Unwins Seeds

How to sow seeds outside

29 September 2013 | Posted in Gardening by The Unwins Family

seed packetsWhatever you're growing, whether hardy flowering annuals or a collection of hardy herbs or salads the method for direct sowing outside is simple, you won't need special tools; just a rake, a hand fork and some plant labels.


1 First prepare the area by getting rid of weeds and removing any large stones then rake the soil so it is level and crumbly (often described as a ‘fine tilth').

2  Mark out an area in the soil for each different salad or type of flower. Plants can be grouped in lines, blocks or circles but sowing in overlapping drifts produces a very natural effect.

3  Mark out ‘drills' -shallow depressions within each area where you'll sow the seed. You can make them with the tip of the rake or a bamboo cane.

4 Sprinkle the seed very finely along the drills; sow the seed thinly because seedlings will need space to grow and mature.

5 When the seed is sown cover it over very lightly with soil; you can do this with your hands or a hand fork or by raking it gently along the drill, then and add a plant label- (It's easy to forget what you've sown if you miss out this step!)

6 Finally, water the length of the drill; use a watering can with a fine spray to avoid washing the seed out of the ground.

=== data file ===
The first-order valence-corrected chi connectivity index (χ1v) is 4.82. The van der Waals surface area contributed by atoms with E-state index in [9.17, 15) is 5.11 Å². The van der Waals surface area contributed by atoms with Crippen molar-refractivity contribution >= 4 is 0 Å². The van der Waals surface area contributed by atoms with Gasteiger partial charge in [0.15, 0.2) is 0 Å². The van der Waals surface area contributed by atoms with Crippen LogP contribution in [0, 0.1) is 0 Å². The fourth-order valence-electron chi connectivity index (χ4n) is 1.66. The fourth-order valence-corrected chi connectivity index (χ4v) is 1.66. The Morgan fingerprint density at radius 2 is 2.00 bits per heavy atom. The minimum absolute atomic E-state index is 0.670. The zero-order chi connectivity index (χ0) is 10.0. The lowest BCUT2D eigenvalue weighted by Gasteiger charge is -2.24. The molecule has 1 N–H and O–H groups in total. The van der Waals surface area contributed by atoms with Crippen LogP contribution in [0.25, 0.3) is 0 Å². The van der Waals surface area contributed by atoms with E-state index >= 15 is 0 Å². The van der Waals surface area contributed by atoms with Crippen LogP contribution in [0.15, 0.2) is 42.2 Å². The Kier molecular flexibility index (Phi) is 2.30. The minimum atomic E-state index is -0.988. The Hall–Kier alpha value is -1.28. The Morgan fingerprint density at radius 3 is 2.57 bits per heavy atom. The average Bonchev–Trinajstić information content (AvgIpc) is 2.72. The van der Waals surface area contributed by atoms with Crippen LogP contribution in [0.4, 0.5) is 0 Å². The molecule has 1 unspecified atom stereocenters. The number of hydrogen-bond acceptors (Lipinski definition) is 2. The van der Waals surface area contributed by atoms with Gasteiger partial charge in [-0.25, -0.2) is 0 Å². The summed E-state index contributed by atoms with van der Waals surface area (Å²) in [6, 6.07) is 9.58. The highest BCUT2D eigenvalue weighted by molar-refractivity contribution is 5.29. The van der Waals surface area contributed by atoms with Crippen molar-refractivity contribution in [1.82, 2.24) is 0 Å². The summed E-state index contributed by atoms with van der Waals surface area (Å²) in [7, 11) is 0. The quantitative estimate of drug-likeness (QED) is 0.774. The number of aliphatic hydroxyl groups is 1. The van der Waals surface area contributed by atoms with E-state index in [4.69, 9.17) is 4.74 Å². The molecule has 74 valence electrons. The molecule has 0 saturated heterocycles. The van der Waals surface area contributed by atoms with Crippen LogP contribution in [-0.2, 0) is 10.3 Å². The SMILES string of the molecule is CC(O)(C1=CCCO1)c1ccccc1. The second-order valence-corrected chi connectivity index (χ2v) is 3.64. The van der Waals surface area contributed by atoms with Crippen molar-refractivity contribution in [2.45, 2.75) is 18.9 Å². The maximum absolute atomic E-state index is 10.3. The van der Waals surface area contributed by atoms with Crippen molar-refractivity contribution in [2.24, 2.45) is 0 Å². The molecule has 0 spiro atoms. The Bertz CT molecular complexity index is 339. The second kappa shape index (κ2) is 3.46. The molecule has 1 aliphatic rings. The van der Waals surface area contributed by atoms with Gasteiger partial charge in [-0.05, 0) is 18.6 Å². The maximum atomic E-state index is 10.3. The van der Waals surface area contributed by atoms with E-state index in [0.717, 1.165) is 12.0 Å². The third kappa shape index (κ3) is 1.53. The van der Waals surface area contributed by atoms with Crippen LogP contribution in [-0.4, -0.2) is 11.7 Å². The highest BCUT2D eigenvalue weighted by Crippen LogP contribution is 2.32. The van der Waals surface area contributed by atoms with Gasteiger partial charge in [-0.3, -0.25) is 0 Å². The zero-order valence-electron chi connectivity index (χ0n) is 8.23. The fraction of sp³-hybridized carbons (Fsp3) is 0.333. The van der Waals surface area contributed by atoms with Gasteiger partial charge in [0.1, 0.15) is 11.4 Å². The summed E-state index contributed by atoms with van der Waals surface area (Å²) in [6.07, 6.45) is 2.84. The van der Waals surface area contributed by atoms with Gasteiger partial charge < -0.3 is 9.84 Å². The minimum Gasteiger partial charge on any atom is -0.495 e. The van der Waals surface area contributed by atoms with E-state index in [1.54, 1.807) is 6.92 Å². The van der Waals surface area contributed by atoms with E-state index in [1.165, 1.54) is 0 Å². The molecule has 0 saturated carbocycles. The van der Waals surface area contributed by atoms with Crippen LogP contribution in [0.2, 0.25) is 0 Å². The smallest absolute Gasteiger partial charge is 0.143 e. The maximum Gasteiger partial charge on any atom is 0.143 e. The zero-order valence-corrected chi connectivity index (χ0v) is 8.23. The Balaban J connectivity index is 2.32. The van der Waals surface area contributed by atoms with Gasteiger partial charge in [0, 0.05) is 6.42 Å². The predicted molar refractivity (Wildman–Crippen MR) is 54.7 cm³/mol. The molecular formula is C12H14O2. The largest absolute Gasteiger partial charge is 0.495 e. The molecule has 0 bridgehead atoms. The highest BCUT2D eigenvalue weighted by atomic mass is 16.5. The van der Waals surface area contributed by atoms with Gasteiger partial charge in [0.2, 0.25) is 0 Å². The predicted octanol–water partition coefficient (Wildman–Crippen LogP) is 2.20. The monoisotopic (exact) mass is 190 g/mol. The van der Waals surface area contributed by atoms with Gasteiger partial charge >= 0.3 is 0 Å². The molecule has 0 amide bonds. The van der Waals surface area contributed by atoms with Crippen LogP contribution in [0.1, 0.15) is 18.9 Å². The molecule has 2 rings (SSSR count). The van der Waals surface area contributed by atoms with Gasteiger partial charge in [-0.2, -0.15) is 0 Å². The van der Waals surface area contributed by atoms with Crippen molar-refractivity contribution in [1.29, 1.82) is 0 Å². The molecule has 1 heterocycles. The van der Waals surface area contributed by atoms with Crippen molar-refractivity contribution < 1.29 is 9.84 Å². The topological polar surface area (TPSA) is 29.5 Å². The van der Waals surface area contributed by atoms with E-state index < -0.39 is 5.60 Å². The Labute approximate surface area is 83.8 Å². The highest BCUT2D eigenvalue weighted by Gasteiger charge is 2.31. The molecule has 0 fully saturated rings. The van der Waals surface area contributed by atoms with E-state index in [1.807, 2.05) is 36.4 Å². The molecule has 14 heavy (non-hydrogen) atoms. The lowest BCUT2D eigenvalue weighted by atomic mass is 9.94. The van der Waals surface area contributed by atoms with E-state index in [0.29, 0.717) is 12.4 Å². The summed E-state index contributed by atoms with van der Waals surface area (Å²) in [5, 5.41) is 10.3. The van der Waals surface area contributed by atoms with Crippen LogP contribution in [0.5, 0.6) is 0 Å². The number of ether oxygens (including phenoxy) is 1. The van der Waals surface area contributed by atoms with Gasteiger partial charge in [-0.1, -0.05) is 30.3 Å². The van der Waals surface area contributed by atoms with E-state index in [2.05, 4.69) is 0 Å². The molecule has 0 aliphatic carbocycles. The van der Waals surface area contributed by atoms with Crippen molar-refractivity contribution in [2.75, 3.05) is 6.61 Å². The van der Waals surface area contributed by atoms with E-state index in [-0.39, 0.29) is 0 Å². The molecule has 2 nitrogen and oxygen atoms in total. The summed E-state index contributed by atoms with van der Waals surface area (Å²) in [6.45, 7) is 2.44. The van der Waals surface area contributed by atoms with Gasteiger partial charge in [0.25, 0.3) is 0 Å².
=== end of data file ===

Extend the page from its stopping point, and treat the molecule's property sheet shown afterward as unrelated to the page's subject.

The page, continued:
TIPS: -To mark out like the professionals  fill a drinks bottle with sand and trickle the sand slowly from the bottle to mark out different areas  for each seed variety.

-Unless you have a large space to fill you will only need a small amount of seed so don't be tempted to sow the whole packet into one small space!

-If cats or foxes are a problem in your area cover the soil after sowing with mesh or fleece; or put down a few rose prunings or holly stems to deter animals from disturbing the area while seeds are germinating.

After Care: Within a week or two depending on the weather germination will take place and you'll see leaves appearing.

Thin out any congested clumps if necessary, leaving space around each stem so seedlings don't have to compete with neighbours that are too close.

Keep well watered but don't saturate the soil.

TIP: Make sowings of hardy salads or herbs every few weeks and you'll get a steady supply of young leaves.

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